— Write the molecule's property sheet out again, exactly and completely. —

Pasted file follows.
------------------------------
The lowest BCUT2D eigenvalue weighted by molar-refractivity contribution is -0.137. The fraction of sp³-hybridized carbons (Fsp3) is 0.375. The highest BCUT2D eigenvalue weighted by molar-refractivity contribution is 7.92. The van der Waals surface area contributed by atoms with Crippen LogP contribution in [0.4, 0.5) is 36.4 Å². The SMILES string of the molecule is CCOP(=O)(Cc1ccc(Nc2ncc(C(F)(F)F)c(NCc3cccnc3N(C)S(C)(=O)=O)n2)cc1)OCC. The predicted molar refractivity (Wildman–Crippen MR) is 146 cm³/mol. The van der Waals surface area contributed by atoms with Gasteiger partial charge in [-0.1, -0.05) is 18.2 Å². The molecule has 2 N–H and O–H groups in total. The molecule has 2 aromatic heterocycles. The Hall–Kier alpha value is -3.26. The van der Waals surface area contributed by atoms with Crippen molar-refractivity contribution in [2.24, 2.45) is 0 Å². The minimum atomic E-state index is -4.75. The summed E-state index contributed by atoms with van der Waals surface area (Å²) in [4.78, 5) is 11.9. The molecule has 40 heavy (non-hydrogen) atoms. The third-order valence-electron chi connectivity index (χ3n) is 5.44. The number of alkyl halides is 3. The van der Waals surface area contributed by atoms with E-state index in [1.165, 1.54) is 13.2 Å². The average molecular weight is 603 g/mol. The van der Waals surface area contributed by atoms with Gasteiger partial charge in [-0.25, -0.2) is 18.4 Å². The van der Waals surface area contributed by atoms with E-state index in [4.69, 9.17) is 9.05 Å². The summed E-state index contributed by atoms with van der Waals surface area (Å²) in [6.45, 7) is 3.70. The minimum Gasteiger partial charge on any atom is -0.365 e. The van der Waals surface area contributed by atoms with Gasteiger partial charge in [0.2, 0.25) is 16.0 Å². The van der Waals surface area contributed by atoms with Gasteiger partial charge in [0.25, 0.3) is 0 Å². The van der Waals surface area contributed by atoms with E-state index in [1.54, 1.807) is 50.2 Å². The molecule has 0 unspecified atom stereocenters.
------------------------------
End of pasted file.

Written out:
The lowest BCUT2D eigenvalue weighted by molar-refractivity contribution is -0.137. The fraction of sp³-hybridized carbons (Fsp3) is 0.375. The highest BCUT2D eigenvalue weighted by molar-refractivity contribution is 7.92. The van der Waals surface area contributed by atoms with Crippen LogP contribution in [0.4, 0.5) is 36.4 Å². The SMILES string of the molecule is CCOP(=O)(Cc1ccc(Nc2ncc(C(F)(F)F)c(NCc3cccnc3N(C)S(C)(=O)=O)n2)cc1)OCC. The predicted molar refractivity (Wildman–Crippen MR) is 146 cm³/mol. The van der Waals surface area contributed by atoms with Gasteiger partial charge in [-0.1, -0.05) is 18.2 Å². The molecule has 2 N–H and O–H groups in total. The molecule has 2 aromatic heterocycles. The Hall–Kier alpha value is -3.26. The van der Waals surface area contributed by atoms with Crippen molar-refractivity contribution in [2.24, 2.45) is 0 Å². The minimum atomic E-state index is -4.75. The summed E-state index contributed by atoms with van der Waals surface area (Å²) in [4.78, 5) is 11.9. The molecule has 40 heavy (non-hydrogen) atoms. The third-order valence-electron chi connectivity index (χ3n) is 5.44. The number of alkyl halides is 3. The van der Waals surface area contributed by atoms with E-state index in [1.165, 1.54) is 13.2 Å². The average molecular weight is 603 g/mol. The van der Waals surface area contributed by atoms with Gasteiger partial charge in [-0.25, -0.2) is 18.4 Å². The van der Waals surface area contributed by atoms with E-state index in [4.69, 9.17) is 9.05 Å². The summed E-state index contributed by atoms with van der Waals surface area (Å²) in [6.45, 7) is 3.70. The minimum Gasteiger partial charge on any atom is -0.365 e. The van der Waals surface area contributed by atoms with Gasteiger partial charge in [0.2, 0.25) is 16.0 Å². The van der Waals surface area contributed by atoms with Gasteiger partial charge in [0.25, 0.3) is 0 Å². The van der Waals surface area contributed by atoms with E-state index in [1.54, 1.807) is 50.2 Å². The molecule has 0 unspecified atom stereocenters.